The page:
Reston Six candidates are currently running for three seats on the Reston Community Center’s Governing Board. A preference poll is currently being conducted through the first week in October.
The Board of Governors is appointed by the Fairfax County Board of Supervisors to establish overall policy for the center, as well as budget and programming decisions.
The annual poll is meant to indicate to the Board of Supervisors which candidates are preferred by residents of Small Tax District Five. Once the ballots are counted, the three candidates with the most votes will be appointed by the Board of Supervisors.
*Beverly Cosham has served four terms on the RCC board, as well as nine terms with the Lorton Arts Foundation, three terms on the Fairfax Arts Council Advisory Board and one term on the Lorton Re-use Committee. A Reston resident since 1967, she is also a founding member of the Reston Chorale and the Reston Players.
She said her two main priorities are increasing fitness and wellness events for seniors and youth, and she says, “Reston deserves to have a performing arts venue. A space that not only showcases our performing arts, but offers an opportunity for our growing and diverse community to display the music and dance of their cultures on a more regular basis,” she said. “Groups including the Reston Chorale, the Reston Players and the Reston Orchestra seek a permanent performance space to present their art forms in optimum fashion. For example, we could not hold a performance of the chorale and the orchestra at [CenterStage].”
*Sridhar Ganesan is a 15-year resident of Reston. He is on the board of the Reston Citizens Association, and has served as the chair of the Reston Tennis Advisory Committee.
He has more than 25 years of international business experience as an entrepreneur and chief financial officer.
“I am running because I want to leverage my senior and operational level business experience to help RCC take a responsible leadership role in providing great cultural, leisure and enriching activities for children, adults and seniors without raising their financial burden,” he said.
William Keefe has been a member of the RCC board since 2008, and has served as a Reston Association board member, member of the Reston Parks and Recreation committee and Reston Planning and Zoning Committee.
He said he hopes to expand youth and senior programming at the center, as well as increase multi-lingual and multi-cultural programs.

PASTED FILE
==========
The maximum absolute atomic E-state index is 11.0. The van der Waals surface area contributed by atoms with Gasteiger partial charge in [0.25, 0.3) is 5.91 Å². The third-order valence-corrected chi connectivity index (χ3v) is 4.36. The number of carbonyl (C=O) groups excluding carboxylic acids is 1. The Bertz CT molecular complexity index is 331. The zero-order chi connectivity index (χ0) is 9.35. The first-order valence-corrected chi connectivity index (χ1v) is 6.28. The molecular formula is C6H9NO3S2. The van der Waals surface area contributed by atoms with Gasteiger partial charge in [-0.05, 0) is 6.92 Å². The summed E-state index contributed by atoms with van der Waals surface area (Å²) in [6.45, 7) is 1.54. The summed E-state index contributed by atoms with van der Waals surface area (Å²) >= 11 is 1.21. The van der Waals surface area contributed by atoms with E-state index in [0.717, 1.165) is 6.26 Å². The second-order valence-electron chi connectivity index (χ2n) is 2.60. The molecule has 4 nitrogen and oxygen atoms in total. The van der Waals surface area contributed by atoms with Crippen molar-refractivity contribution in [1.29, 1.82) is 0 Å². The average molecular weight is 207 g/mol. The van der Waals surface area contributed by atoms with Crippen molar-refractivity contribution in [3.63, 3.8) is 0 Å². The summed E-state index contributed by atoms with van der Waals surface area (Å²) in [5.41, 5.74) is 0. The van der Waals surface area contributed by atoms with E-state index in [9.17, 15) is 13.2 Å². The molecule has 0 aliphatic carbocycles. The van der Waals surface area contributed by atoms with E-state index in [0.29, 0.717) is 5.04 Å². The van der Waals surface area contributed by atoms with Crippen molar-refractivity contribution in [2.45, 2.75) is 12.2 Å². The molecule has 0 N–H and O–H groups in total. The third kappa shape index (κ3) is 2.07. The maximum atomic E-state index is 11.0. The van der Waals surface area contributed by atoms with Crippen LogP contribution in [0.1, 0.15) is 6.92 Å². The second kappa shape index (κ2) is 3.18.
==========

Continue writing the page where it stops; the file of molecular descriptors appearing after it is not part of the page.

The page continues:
“My theory is that we need to look toward 2019 and beyond, and work with those very special characteristics that make Reston, but with a population that’s going to be very different and will have a series of needs in the future,” he said. “We need to look forward to expanding the facilities to meet those needs.”
John Mendonça has lived in Reston since 1989, and currently serves as chairman and treasurer of the Reston Soccer Association. He is also a board member of Filmfest DC, a member of the Northern Virginia Technology Council and served for 11 years as president and treasurer of the Woolly Mammoth Theatre Company in Washington, D.C.
He said he hopes to use his experience as a Certified Public Accountant to vet proposals such as a rec center that has been proposed, first at Baron Cameron Park, saying that after attending several meetings, he felt the board lacked appropriate financial analysis.
“RCC is considering building a new recreation center costing up to $33 million, which will be borne by the residents of Small Tax District Five,” he said. “RCC is currently running at a deficit of about a million dollars per year, and its reserves will be down to about $3 million at the end of FY2014. So, as an accountant I ask how can an entity that is currently losing money embark upon a new venture that’s going to cost $33 million plus debt service.”
Michelle Moyer is a 25-year resident of Reston. She has served as PTA treasurer, on the Fellowship Square Corporate board, her cluster board and is secretary of the Reston Master Swim Team.
She said she hopes to see the Reston Community Center respond to the area’s growth over the last few years with increased programming.
“I feel strongly that we need to expand the facilities to meet the growing needs of the community. This building opened in 1979. Since that time the Reston population has increased 64 percent. We simply have not kept pace. If Reston is going to continue to be a premier community we need to invest in expanding the infrastructure and enhance amenities, especially when it comes to fitness and recreation.”
*Tammi Petrine is a 37-year resident of Reston, and co-chair of Reston 2020, a research committee of the Reston Citizens Association. She is also a founding member of Reston for a Lifetime, and a member of the Reston Master Planing Task Force.
She says she is concerned about the rec center proposal, especially if it comes at a high cost to Restonians.
“I don’t think Restonians can afford to self-fund everything in Reston anymore. We self-fund the Reston Association with our dues, and we self-fund completely the Reston Community Center,” she said. “What I’m hearing from my work in other areas is that people are having a hard time making ends meet. To me it’s vital to protect our citizens, and not put anymore self-funding on them.”
The RCC Governing Board Candidates participated in a forum Wednesday, Sept. 18, which can be viewed online at www.rctv28.com.